My Dad is the kind of guy that would give his last shirt to a man that had a closet full of shirts. If you are feeling sad, my dad would lovingly say, “Put a smile on your face, and one will grow in your heart.” He taught me to give to others without expectations or judgment, teaching me that we can never walk in the shoes of another human being and understand their journey. It was my dad that met me for lunch on a beautiful fall day in Portland, Oregon many years ago and taught me one of the most important lessons of my life.
As I grew up, there were times my mom took me to the church to pick up a box of food. We were struggling and she was a single mom doing the best she could. Now here I was, in the streets of Portland, scolding my dad as we stopped so many times to give different denominations of money to homeless people. I was going to college at the time, working hard, and making something of myself. I thought if I could do it, so could they. I said, "Dad don't give them money, they will just buy alcohol. They need to get a job!" He stopped me, looked me in the eyes, and said, “The blessing in the gift, is the giving.” Well fast forward to today, and my understanding of homelessness has certainly evolved.
I didn't empathize with homelessness back in college. As I have grown, so has my understanding of the complexity of homelessness. Today I continue to listen to the many stories as I interact with our clients at Joppa. I am often shocked at what many of our clients had endured during their childhood.
Like the story of a woman who was sold into prostitution by her mother at age 13 to pay for her mother's meth addiction. Despite her childhood, she grew up, went to college, and became a nurse. However, today she finds herself homeless. She is living with a boyfriend who offers her up as a prostitute so they can eat and pay for what has now become her own meth addiction.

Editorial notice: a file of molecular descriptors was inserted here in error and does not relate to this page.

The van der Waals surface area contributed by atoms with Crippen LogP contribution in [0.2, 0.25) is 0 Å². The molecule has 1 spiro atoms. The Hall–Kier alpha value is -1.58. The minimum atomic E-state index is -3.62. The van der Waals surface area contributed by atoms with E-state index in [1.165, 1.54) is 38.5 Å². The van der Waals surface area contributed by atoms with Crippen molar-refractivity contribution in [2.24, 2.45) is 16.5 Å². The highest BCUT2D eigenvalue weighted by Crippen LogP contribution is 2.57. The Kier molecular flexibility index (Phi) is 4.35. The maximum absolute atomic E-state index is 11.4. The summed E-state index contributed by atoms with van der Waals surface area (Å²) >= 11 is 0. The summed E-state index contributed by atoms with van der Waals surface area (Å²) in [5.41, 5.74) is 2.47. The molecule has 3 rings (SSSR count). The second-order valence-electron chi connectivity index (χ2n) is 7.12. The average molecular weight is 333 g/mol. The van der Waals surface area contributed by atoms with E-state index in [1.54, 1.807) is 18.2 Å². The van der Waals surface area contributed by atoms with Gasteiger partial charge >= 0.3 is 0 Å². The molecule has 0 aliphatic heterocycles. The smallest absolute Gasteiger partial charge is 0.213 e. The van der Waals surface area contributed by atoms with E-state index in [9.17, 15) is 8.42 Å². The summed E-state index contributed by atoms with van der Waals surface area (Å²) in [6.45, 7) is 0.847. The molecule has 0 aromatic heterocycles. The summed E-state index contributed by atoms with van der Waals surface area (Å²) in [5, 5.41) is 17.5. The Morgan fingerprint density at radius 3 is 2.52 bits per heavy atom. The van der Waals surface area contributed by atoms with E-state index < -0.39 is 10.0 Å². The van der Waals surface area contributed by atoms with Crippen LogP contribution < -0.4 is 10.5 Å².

I asked her what happened. She explained that the trauma from her youth began to haunt her and she would hear the voices of men who had purchased her. She was later diagnosed with schizophrenia.
Because of stories like this, my life has changed since joining the team at Joppa. I understand now more than ever the importance of love and the gift of giving. Please remember this story the next time you see a small cardboard sign that reads "Homeless, Please Help" and find your own way to show compassion.
I am so excited to partner with Sara, and the rest of the amazing team at Fusion, to bring a little relief to our homeless right here in Central Iowa. We are collecting a few necessities to help ease their burden. If you would like to participate, we are looking for:
Canned Tuna & Chicken
Bring your items to Fusion on Friday, September 22, 2017, anytime between 10-7. To learn more about homelessness in Central Iowa or to get involved, please visit Joppa.Org.
And thank you.